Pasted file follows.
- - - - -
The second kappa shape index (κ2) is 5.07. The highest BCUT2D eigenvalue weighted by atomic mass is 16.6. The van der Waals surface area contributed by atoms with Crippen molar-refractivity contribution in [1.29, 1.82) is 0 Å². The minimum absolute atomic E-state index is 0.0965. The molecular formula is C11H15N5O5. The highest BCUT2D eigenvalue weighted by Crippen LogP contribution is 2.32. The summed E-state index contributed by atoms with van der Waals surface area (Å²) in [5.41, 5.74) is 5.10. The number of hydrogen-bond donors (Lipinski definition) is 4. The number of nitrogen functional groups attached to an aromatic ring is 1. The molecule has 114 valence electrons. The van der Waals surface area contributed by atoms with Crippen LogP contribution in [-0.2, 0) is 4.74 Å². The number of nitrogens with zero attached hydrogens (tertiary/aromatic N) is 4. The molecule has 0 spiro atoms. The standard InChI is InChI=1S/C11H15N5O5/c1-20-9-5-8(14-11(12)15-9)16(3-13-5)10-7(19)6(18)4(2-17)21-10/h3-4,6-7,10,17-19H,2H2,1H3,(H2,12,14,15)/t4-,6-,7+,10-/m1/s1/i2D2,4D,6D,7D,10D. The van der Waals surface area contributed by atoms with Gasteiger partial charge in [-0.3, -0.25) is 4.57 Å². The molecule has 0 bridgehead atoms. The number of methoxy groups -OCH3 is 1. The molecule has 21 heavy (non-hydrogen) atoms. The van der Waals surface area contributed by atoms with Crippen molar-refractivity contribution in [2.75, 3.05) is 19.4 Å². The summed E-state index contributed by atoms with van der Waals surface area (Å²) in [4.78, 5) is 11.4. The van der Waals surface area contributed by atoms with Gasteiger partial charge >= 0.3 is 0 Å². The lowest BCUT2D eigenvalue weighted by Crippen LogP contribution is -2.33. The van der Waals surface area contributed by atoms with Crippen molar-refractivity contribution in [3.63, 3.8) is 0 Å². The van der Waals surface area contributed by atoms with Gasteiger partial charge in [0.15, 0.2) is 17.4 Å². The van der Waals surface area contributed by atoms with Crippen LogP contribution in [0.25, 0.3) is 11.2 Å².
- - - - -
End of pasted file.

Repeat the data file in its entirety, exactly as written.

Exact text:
The second kappa shape index (κ2) is 5.07. The highest BCUT2D eigenvalue weighted by atomic mass is 16.6. The van der Waals surface area contributed by atoms with Crippen molar-refractivity contribution in [1.29, 1.82) is 0 Å². The minimum absolute atomic E-state index is 0.0965. The molecular formula is C11H15N5O5. The highest BCUT2D eigenvalue weighted by Crippen LogP contribution is 2.32. The summed E-state index contributed by atoms with van der Waals surface area (Å²) in [5.41, 5.74) is 5.10. The number of hydrogen-bond donors (Lipinski definition) is 4. The number of nitrogen functional groups attached to an aromatic ring is 1. The molecule has 114 valence electrons. The van der Waals surface area contributed by atoms with Crippen LogP contribution in [-0.2, 0) is 4.74 Å². The number of nitrogens with zero attached hydrogens (tertiary/aromatic N) is 4. The molecule has 0 spiro atoms. The standard InChI is InChI=1S/C11H15N5O5/c1-20-9-5-8(14-11(12)15-9)16(3-13-5)10-7(19)6(18)4(2-17)21-10/h3-4,6-7,10,17-19H,2H2,1H3,(H2,12,14,15)/t4-,6-,7+,10-/m1/s1/i2D2,4D,6D,7D,10D. The van der Waals surface area contributed by atoms with Gasteiger partial charge in [-0.3, -0.25) is 4.57 Å². The molecule has 0 bridgehead atoms. The number of methoxy groups -OCH3 is 1. The molecule has 21 heavy (non-hydrogen) atoms. The van der Waals surface area contributed by atoms with Crippen molar-refractivity contribution in [2.75, 3.05) is 19.4 Å². The summed E-state index contributed by atoms with van der Waals surface area (Å²) in [4.78, 5) is 11.4. The van der Waals surface area contributed by atoms with Gasteiger partial charge >= 0.3 is 0 Å². The lowest BCUT2D eigenvalue weighted by Crippen LogP contribution is -2.33. The van der Waals surface area contributed by atoms with Crippen molar-refractivity contribution in [3.63, 3.8) is 0 Å². The van der Waals surface area contributed by atoms with Gasteiger partial charge in [0.15, 0.2) is 17.4 Å². The van der Waals surface area contributed by atoms with Crippen LogP contribution in [0.25, 0.3) is 11.2 Å².